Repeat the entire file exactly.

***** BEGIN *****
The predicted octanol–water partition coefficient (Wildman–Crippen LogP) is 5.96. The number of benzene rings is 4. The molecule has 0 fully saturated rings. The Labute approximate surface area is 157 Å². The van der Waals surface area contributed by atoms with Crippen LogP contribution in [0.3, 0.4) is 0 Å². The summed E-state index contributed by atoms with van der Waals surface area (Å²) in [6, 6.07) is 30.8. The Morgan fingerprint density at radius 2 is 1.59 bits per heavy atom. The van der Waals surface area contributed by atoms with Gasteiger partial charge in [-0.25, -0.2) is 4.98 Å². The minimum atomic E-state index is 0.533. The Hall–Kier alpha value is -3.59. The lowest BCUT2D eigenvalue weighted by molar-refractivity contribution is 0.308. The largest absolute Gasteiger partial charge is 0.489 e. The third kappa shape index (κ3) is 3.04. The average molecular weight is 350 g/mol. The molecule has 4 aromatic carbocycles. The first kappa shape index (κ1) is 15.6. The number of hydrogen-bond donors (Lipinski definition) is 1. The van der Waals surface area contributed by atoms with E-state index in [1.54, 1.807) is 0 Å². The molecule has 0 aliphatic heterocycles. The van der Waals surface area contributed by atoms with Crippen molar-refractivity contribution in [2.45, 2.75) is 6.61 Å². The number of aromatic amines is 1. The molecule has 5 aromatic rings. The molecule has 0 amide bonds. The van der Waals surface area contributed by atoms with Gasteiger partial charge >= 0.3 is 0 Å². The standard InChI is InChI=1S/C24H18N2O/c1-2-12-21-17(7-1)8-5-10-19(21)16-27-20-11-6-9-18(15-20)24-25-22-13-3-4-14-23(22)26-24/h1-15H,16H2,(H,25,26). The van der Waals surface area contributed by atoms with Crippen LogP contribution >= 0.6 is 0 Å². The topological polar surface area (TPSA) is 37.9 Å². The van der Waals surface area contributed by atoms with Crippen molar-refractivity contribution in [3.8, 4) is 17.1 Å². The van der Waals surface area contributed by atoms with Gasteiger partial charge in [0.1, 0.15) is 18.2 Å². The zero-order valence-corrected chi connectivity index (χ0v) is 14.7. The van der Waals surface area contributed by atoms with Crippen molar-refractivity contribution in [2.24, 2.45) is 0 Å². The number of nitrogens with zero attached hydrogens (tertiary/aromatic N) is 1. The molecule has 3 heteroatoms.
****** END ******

The predicted octanol–water partition coefficient (Wildman–Crippen LogP) is 5.96. The number of benzene rings is 4. The molecule has 0 fully saturated rings. The Labute approximate surface area is 157 Å². The van der Waals surface area contributed by atoms with Crippen LogP contribution in [0.3, 0.4) is 0 Å². The summed E-state index contributed by atoms with van der Waals surface area (Å²) in [6, 6.07) is 30.8. The Morgan fingerprint density at radius 2 is 1.59 bits per heavy atom. The van der Waals surface area contributed by atoms with Gasteiger partial charge in [-0.25, -0.2) is 4.98 Å². The minimum atomic E-state index is 0.533. The Hall–Kier alpha value is -3.59. The lowest BCUT2D eigenvalue weighted by molar-refractivity contribution is 0.308. The largest absolute Gasteiger partial charge is 0.489 e. The third kappa shape index (κ3) is 3.04. The average molecular weight is 350 g/mol. The molecule has 4 aromatic carbocycles. The first kappa shape index (κ1) is 15.6. The number of hydrogen-bond donors (Lipinski definition) is 1. The van der Waals surface area contributed by atoms with E-state index in [1.54, 1.807) is 0 Å². The molecule has 0 aliphatic heterocycles. The van der Waals surface area contributed by atoms with Crippen molar-refractivity contribution in [2.45, 2.75) is 6.61 Å². The number of aromatic amines is 1. The molecule has 5 aromatic rings. The molecule has 0 amide bonds. The van der Waals surface area contributed by atoms with Gasteiger partial charge >= 0.3 is 0 Å². The standard InChI is InChI=1S/C24H18N2O/c1-2-12-21-17(7-1)8-5-10-19(21)16-27-20-11-6-9-18(15-20)24-25-22-13-3-4-14-23(22)26-24/h1-15H,16H2,(H,25,26). The van der Waals surface area contributed by atoms with Crippen LogP contribution >= 0.6 is 0 Å². The topological polar surface area (TPSA) is 37.9 Å². The van der Waals surface area contributed by atoms with Crippen molar-refractivity contribution in [3.8, 4) is 17.1 Å². The van der Waals surface area contributed by atoms with Gasteiger partial charge in [0.1, 0.15) is 18.2 Å². The zero-order valence-corrected chi connectivity index (χ0v) is 14.7. The van der Waals surface area contributed by atoms with Crippen molar-refractivity contribution in [2.24, 2.45) is 0 Å². The number of nitrogens with zero attached hydrogens (tertiary/aromatic N) is 1. The molecule has 3 heteroatoms.